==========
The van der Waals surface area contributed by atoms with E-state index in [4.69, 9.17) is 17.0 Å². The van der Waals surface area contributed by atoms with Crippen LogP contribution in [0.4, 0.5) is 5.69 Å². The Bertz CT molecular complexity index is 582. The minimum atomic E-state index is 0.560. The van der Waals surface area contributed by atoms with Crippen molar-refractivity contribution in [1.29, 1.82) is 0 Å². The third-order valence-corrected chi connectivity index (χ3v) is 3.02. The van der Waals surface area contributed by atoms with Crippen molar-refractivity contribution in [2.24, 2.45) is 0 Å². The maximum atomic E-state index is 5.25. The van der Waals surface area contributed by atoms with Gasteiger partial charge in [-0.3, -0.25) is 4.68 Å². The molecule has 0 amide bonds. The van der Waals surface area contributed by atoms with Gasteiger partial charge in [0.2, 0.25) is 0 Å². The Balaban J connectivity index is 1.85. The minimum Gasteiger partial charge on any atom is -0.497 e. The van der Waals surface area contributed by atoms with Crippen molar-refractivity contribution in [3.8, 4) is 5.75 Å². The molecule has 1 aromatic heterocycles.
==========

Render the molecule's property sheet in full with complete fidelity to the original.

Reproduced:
The van der Waals surface area contributed by atoms with E-state index in [4.69, 9.17) is 17.0 Å². The van der Waals surface area contributed by atoms with Crippen LogP contribution in [0.4, 0.5) is 5.69 Å². The Bertz CT molecular complexity index is 582. The minimum atomic E-state index is 0.560. The van der Waals surface area contributed by atoms with Crippen molar-refractivity contribution in [1.29, 1.82) is 0 Å². The third-order valence-corrected chi connectivity index (χ3v) is 3.02. The van der Waals surface area contributed by atoms with Crippen molar-refractivity contribution in [2.24, 2.45) is 0 Å². The maximum atomic E-state index is 5.25. The van der Waals surface area contributed by atoms with Gasteiger partial charge in [-0.3, -0.25) is 4.68 Å². The molecule has 0 amide bonds. The van der Waals surface area contributed by atoms with Gasteiger partial charge in [0.2, 0.25) is 0 Å². The Balaban J connectivity index is 1.85. The minimum Gasteiger partial charge on any atom is -0.497 e. The van der Waals surface area contributed by atoms with Crippen molar-refractivity contribution in [3.8, 4) is 5.75 Å². The molecule has 1 aromatic heterocycles.